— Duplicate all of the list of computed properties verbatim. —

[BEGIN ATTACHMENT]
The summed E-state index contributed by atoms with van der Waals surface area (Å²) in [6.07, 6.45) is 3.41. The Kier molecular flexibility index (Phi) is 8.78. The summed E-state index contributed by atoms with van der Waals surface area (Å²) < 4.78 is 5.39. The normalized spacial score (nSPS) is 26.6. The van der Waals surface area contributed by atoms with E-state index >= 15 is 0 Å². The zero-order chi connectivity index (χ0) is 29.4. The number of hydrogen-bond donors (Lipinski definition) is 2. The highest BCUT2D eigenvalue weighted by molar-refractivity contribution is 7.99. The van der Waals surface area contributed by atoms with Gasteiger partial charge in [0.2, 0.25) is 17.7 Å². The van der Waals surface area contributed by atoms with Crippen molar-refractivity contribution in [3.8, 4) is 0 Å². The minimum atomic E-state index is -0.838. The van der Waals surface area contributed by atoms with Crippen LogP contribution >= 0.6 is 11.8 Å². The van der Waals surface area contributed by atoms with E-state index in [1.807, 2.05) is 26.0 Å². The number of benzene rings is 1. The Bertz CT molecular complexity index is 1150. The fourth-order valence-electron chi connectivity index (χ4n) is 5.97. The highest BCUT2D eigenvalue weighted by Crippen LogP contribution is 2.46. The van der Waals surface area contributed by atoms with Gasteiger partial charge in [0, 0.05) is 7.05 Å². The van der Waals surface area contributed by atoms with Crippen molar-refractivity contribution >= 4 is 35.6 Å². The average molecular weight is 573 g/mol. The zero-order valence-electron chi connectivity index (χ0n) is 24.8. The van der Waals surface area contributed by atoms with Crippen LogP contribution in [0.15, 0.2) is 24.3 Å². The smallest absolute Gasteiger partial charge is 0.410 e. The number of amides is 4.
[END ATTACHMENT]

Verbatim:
The summed E-state index contributed by atoms with van der Waals surface area (Å²) in [6.07, 6.45) is 3.41. The Kier molecular flexibility index (Phi) is 8.78. The summed E-state index contributed by atoms with van der Waals surface area (Å²) < 4.78 is 5.39. The normalized spacial score (nSPS) is 26.6. The van der Waals surface area contributed by atoms with E-state index >= 15 is 0 Å². The zero-order chi connectivity index (χ0) is 29.4. The number of hydrogen-bond donors (Lipinski definition) is 2. The highest BCUT2D eigenvalue weighted by molar-refractivity contribution is 7.99. The van der Waals surface area contributed by atoms with Gasteiger partial charge in [0.2, 0.25) is 17.7 Å². The van der Waals surface area contributed by atoms with Crippen molar-refractivity contribution in [3.8, 4) is 0 Å². The minimum atomic E-state index is -0.838. The van der Waals surface area contributed by atoms with Crippen LogP contribution >= 0.6 is 11.8 Å². The van der Waals surface area contributed by atoms with E-state index in [1.807, 2.05) is 26.0 Å². The number of benzene rings is 1. The Bertz CT molecular complexity index is 1150. The fourth-order valence-electron chi connectivity index (χ4n) is 5.97. The highest BCUT2D eigenvalue weighted by Crippen LogP contribution is 2.46. The van der Waals surface area contributed by atoms with Gasteiger partial charge in [0, 0.05) is 7.05 Å². The van der Waals surface area contributed by atoms with Crippen molar-refractivity contribution >= 4 is 35.6 Å². The average molecular weight is 573 g/mol. The zero-order valence-electron chi connectivity index (χ0n) is 24.8. The van der Waals surface area contributed by atoms with Crippen LogP contribution in [0.15, 0.2) is 24.3 Å². The smallest absolute Gasteiger partial charge is 0.410 e. The number of amides is 4.